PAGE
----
Valentine Weis is a salvager in the future wastelands of Utah. Wrestling with body dysphoria, he dreams of earning enough money to afford citizenship in Salt Lake City – a utopia where the testosterone and surgery he needs to transition is free, the food is plentiful, and folk are much less likely to be shot full of arrows by salt pirates. But earning that kind of money is a pipe dream, until he meets the exceptionally handsome Osric.
Once a powerful AI in Salt Lake City, Osric has been forced into an android body against his will and sent into the wasteland to offer Valentine a job on behalf of his new employer – an escort service seeking to retrieve their stolen androids. The reward is a visa into the city, and a chance at the life Valentine’s always dreamed of. But as they attempt to recover the “merchandise”, they encounter a problem: the android ladies are becoming self-aware, and have no interest in returning to their old lives.
The prize is tempting, but carrying out the job would go against everything Valentine stands for, and would threaten the fragile found family that’s kept him alive so far. He’ll need to decide whether to risk his own dream in order to give the AI a chance to live theirs.
World Running Down is the new novel from Al Hess, and the first one that has got traditionally published. It constitutes a marvelous story about the importance of identity and accepting the rest as they self-identify, and not impose the prejudices we have over them, told in a dystopian setting, mixing a trending theme as AIs are nowadays.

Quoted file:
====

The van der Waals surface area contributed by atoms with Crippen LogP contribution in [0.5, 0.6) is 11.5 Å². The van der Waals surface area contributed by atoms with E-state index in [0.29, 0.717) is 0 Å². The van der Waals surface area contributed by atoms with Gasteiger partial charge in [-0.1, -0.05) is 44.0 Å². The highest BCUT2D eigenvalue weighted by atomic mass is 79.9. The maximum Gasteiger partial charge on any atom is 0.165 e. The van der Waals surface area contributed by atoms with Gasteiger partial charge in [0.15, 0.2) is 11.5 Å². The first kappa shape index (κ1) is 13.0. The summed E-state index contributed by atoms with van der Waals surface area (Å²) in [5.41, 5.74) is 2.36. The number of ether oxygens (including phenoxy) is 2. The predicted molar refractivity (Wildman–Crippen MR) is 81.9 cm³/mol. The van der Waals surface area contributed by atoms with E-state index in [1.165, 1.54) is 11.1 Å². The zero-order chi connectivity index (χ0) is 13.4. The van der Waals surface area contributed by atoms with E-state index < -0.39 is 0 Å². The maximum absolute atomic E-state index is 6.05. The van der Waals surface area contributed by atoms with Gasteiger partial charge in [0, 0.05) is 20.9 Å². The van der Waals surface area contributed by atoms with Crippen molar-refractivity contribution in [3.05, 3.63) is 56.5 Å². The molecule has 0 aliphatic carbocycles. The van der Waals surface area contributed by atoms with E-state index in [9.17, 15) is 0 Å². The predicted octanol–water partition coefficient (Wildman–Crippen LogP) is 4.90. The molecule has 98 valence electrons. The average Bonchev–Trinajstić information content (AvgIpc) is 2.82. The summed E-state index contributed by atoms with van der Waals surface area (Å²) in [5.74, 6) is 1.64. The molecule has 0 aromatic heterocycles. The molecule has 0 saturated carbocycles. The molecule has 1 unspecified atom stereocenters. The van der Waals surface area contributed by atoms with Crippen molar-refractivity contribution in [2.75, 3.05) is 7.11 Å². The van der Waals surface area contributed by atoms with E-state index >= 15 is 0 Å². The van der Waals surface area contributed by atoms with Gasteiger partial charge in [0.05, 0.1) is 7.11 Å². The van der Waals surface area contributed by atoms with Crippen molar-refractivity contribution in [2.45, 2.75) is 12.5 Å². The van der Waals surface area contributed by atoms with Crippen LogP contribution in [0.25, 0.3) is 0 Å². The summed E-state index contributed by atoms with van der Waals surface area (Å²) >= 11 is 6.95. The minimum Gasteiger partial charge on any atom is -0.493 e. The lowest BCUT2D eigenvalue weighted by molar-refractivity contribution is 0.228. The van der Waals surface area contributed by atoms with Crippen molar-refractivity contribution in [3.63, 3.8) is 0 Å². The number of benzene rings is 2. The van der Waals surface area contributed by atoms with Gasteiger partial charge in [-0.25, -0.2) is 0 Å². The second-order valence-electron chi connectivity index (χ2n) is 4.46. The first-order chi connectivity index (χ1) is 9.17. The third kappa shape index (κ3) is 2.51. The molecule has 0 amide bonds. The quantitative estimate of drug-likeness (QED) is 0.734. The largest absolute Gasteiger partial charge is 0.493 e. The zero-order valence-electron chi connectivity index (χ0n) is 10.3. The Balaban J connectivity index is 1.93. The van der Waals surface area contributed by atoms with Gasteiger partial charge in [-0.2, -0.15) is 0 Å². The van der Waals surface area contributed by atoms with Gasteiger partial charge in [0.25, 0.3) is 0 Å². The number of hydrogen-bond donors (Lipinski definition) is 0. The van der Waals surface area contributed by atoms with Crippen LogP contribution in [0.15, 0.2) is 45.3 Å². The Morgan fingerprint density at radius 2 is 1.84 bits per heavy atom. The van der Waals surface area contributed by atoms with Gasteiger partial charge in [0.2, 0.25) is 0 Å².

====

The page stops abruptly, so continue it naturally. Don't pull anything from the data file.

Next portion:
Valentine Weiss is a salvager in the post-apocalyptic lands of Utah, fighting with his body dysphoria; all of his dreams can be summed up in getting the residency in Salt Lake City, so he could get the treatments he needs for transitioning for free. A dream that seems almost impossible until he meets Osric, an old AI that has been put into a body against his will, offering work on behalf of her employer that could get Valentine enough money to achieve his dream.
But what should have been an easy job, recovering some stolen androids, become an authentical moral dilemma for Valentine once he discovers those androids are developing a conscience.
Should he put his happiness over those androids' existence? It doesn't seem fair, especially for somebody who has struggled with his all the time. Add into the mix how the relationship between Osric and him is developing.
Al Hess's writing is also excellent, showing the strength of his craft. For a highly emotional story, it's certainly remarkable how Hess is able to transmit it fully to the reader, even if the setting is so different from what you can be experiencing. Taking such a difficult theme, evolving it into a compelling story, and transmitting such an important message is not an easy task, but Al has certainly fulfilled it amazingly.
While I'm not a fan in general of romance elements in novels, I have to admit that I liked how it was integrated subtly into the story, feeling really natural (at this point, I'm almost thinking that my problem is not with romance). Probably it also helped the pacing, as it was perfect to slow down the story when it became too fast or too complex.
World Running Down is an excellent novel, and a perfect traditional debut for Al Hess. I strongly recommend it to anybody who likes sci-fi with a dystopian element in it; and probably, if you liked Blade Runner 2049, I think you should like this novel, as the vibes are really similar. Personally, I became a fan of Al Hess with this novel, and can't wait what more he can do!
Al Hess is author of World Running Down and the self-published Hep Cats of Boise series. Semi-finalist in the SPSFC with Mazarin Blues.
When not hunched before a computer screen, Al can be found at his art desk. He does portraits in both pencil and oil paint, and loves drawing fellow authors' characters nearly as much as his own. He writes cozy and uplifting stories with queer, trans, and neurodiverse representation.
Al is represented by agent Ren Balcombe at Janklow & Nesbit